Digg’s Problems Aren’t Going to Be Easily Fixed

By  |  Thursday, October 9, 2008 at 11:16 am

There are stories on the Internets today about Kevin Rose’s talk in London during the Future of Web Apps conference. Specifically, Rose was tapped to to talk about the future of online news, and he was surprisingly candid about Digg’s problems while there.

A common critique of the site is that while it may sport some impressive user numbers — some 30 million per month, it only has a userbase of three million members. Of those, it’s likely that far less actually participate in “digging.” This means a fairly small number of Digg’s users are essentially driving what everyone else sees.

What results is a skewed sense of news, and has led to the criticism of the site, much of it warranted. It is also what led Netscape to create its own clone of the popular social news site (now defunct), and also gave birth to Yahoo Buzz.

Both those services did or have some editorial control over submissions. Digg has repeatedly refused to exert any over its own site, preferring to hand the keys over to Diggers.

Therein lies the problem. Rose is lamenting that the site needs to move beyond geekdom and get “real world relevance.” The way Digg is currently set up, that’s just not going to happen. When your user base is generally the same subset of online users, they are going to probably like the same thing.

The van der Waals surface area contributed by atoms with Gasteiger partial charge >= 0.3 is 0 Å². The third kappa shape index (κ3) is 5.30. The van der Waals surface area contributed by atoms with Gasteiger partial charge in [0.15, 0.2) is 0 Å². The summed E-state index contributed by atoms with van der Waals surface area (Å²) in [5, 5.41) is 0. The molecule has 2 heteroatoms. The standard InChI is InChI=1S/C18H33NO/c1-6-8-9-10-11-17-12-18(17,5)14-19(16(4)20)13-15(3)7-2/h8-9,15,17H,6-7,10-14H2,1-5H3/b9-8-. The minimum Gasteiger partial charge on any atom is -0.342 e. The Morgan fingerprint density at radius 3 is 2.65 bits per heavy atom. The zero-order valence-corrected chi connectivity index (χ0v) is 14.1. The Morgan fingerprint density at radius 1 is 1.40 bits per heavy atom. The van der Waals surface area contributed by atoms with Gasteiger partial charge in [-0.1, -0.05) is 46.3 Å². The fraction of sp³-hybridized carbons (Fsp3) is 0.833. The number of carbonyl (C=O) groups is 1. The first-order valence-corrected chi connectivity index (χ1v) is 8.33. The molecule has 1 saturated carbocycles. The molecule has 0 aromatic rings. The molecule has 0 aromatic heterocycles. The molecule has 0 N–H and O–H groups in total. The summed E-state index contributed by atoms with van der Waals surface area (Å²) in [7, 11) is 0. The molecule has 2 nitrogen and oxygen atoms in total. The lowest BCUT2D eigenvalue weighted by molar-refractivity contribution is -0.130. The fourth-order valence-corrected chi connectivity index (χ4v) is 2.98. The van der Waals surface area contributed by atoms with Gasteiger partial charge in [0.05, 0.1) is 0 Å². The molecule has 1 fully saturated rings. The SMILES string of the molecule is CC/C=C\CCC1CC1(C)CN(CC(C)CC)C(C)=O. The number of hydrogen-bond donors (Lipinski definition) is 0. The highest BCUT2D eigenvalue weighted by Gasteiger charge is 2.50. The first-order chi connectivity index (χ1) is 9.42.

Stories of a particular type will always rise to the top, while stories that may have relevance to others stay buried. Digg’s challenge is to start mixing it up, and giving other types of stories more visibility.

But that’s not just going to happen. Digg users aren’t going to start digging stories that are anathemic to their interests. In some cases they may need to be force fed them, which it is apparent that the company has no intention of doing.

Personalization may work, and from the reporting I’m seeing of the conference that seems to be the route Digg wants to take. But it still does not solve the problem Digg currently has, which is news filtered through folks with roughly the same exact worldview.

That’s not going to be fixed by redesigning your website.

Be the first to comment

Read more: , ,

Comments are closed.